Early-career professorships accelerate innovation in engineering education and research

Six CivMin assistant professors have been appointed, among 27 in the Faculty, to early-career professorships across three new programs for tenure- and teaching-stream faculty members. The professorships, created by Dean Cristina Amon, will enhance research in emerging areas and practices in engineering education across the Faculty.

The new programs are the Dean’s Spark Professorships, Catalyst Professorships and Emerging Innovation in Teaching Professorships. These build on the success of the Percy Edward Hart and the Erwin Edward Hart Professorships and the Hart Teaching Innovation Professorships established in 2016. The appointed professors were selected for their demonstrated commitment to several of the priorities outlined in the Faculty’s 2017-2022 Academic Plan.

“Our professors are pioneering emerging research and designing new engineering education pedagogies that are a model for other universities around the world,” says Amon. “These professorships will further accelerate their innovative research and teaching, and enhance their ability to deliver outstanding educational experiences for our students.”

Dean’s Spark Professorships (DSP)

Recipients of the DSP are within the first four years of their appointment. They are awarded an annual grant of $75,000 per year for three years. Erin Bobicki (MSE, ChemE), an investigator with the Lassonde Institute of Mining, earned the Dean’s Spark Professorship to accelerate her research in improving the sustainability of mineral processing operations and increasing Indigenous youth’s access to engineering education.

“The DSP provides a valuable boost to both my research and outreach efforts,” says Bobicki. “This support will enable me to drive forward my work to develop novel bioseparation techniques for mineral processing, and to continue to build relationships with Indigenous communities in the North.”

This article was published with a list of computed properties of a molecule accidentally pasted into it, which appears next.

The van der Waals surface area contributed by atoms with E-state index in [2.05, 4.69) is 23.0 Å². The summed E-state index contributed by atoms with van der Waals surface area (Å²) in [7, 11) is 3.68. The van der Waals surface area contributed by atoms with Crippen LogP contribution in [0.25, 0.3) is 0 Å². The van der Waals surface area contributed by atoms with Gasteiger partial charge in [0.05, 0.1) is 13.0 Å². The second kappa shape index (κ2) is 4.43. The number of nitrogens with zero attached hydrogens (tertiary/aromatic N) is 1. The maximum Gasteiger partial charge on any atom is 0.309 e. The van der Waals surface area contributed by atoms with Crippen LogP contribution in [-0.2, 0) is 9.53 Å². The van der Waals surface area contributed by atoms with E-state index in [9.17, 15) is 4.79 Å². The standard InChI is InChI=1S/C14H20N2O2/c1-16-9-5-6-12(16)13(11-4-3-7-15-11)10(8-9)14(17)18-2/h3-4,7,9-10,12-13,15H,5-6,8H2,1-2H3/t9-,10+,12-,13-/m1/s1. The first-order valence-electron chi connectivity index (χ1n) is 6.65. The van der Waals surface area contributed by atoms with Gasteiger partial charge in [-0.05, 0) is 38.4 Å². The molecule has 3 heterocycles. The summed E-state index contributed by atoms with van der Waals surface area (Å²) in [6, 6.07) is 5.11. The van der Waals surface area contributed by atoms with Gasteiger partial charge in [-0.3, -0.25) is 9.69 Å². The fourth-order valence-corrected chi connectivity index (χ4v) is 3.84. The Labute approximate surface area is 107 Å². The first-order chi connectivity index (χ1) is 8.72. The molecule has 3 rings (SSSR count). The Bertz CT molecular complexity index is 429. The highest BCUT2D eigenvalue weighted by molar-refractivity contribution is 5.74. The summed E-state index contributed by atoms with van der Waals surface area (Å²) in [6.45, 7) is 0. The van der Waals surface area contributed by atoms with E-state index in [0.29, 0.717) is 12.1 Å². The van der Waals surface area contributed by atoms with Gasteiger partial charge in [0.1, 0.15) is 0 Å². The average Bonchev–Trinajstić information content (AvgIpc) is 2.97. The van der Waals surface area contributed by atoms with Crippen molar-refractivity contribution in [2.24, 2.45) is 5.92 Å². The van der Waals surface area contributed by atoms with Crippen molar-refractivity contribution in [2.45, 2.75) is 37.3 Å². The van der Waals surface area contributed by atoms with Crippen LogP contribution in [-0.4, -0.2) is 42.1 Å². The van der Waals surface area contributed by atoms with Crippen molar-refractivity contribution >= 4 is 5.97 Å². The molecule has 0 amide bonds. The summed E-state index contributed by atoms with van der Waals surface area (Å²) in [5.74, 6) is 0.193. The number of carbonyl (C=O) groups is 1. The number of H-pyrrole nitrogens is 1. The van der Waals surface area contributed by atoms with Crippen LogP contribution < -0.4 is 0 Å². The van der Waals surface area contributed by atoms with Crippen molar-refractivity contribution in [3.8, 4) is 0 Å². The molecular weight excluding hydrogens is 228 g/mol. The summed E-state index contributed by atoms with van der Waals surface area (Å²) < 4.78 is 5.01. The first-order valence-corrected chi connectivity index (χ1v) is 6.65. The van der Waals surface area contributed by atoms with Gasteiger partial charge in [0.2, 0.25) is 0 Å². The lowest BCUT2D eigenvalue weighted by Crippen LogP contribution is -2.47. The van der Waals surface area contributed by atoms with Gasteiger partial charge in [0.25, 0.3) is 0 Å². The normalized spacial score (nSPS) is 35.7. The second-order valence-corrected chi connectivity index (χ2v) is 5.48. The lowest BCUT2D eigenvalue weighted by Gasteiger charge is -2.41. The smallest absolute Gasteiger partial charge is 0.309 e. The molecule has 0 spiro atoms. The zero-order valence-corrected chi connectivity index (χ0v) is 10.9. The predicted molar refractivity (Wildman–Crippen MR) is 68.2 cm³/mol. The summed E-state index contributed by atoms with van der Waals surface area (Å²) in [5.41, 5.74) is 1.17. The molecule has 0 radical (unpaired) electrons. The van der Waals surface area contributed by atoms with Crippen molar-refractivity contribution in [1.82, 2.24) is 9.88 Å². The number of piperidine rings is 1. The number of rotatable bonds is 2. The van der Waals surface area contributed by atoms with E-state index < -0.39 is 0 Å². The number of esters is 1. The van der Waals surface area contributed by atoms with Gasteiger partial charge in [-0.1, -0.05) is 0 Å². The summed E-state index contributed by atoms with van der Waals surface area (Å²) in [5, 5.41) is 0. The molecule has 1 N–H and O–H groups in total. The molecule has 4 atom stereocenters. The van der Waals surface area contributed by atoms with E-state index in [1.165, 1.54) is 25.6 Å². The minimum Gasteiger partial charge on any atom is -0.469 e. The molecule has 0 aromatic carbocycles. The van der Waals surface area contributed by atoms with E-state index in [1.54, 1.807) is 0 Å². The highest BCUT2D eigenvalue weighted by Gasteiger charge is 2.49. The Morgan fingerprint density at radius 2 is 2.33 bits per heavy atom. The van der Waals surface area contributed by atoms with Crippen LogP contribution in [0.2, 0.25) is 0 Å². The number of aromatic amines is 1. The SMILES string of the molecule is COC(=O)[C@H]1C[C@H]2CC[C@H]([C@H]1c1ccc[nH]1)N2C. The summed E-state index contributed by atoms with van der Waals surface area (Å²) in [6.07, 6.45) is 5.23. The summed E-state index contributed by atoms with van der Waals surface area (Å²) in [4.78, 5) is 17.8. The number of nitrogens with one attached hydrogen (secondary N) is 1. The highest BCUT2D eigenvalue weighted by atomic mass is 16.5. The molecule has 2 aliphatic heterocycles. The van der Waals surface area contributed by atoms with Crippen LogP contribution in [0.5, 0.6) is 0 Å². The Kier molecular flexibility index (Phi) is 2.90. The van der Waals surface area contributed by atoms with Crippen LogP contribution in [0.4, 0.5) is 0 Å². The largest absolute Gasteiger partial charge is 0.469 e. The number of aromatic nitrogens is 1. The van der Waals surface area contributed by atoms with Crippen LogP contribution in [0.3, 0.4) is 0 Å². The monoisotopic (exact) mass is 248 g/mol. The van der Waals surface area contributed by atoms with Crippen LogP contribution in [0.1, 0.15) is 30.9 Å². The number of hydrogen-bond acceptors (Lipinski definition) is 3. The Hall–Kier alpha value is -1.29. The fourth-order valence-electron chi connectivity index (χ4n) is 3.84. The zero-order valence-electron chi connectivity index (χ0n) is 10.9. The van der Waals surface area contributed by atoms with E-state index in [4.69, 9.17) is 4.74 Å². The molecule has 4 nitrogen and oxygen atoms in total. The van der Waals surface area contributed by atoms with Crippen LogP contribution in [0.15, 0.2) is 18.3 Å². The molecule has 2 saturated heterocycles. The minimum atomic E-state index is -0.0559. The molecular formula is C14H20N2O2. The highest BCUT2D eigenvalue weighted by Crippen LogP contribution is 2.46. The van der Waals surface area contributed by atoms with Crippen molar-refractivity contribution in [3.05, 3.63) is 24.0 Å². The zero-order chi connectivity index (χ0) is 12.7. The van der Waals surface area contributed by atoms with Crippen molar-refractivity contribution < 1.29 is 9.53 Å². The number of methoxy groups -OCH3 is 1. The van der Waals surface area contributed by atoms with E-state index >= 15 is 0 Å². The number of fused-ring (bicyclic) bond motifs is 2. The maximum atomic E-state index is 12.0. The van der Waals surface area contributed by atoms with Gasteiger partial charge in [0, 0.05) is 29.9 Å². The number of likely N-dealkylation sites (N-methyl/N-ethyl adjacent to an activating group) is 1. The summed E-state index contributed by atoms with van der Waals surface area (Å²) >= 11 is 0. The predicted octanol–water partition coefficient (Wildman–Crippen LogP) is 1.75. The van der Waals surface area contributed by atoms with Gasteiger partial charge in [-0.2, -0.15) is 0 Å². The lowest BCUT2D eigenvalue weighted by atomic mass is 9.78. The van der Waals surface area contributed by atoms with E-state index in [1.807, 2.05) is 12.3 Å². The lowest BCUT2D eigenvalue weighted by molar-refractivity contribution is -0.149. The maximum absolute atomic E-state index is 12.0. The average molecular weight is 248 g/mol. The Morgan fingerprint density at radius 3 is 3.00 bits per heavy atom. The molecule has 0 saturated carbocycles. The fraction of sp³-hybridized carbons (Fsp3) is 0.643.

In addition to Bobicki, CivMin DSP recipients include:

Fae Azhari (CivMin, MIE) — Assessing the performance of structures using Structural Health Monitoring techniques to amplify global efforts for resilient and sustainable structures including pulp and paper plants and wind farms.

Mason Ghafghazi (CivMin) — Creating a framework for assessing the probability of occurrence of soil strength loss on mine sites, its consequences on our built and natural environment and improved remediation methods.

Daniel Posen (CivMin) — Improving city-wide greenhouse gas emissions (GHG) accounting and mitigation by enabling cities to evaluate the most effective GHG strategies.

Shoshanna Saxe (CivMin) — Implementing new, bottom-up city-scale assessment to develop a detailed understanding of the material flows and associated greenhouse gas emissions of urban infrastructure.

Marianne Touchie (CivMin, MIE) — Designing new metrics to evaluate health outcomes of retrofits designed to improve building energy and performance.

Dean’s Catalyst Professorships (DCP)

Recipients of the DCP have served at least four years in their appointment. They are awarded an annual grant of $75,000 per year over three years.

Jennifer Drake (CivMin) is receiving the DCP for her research on storm water management in the agricultural sector to pilot low-impact development to reduce phosphorus loadings in greenhouse storm water.

Excerpts from a story that originally appeared on U of T Engineering News.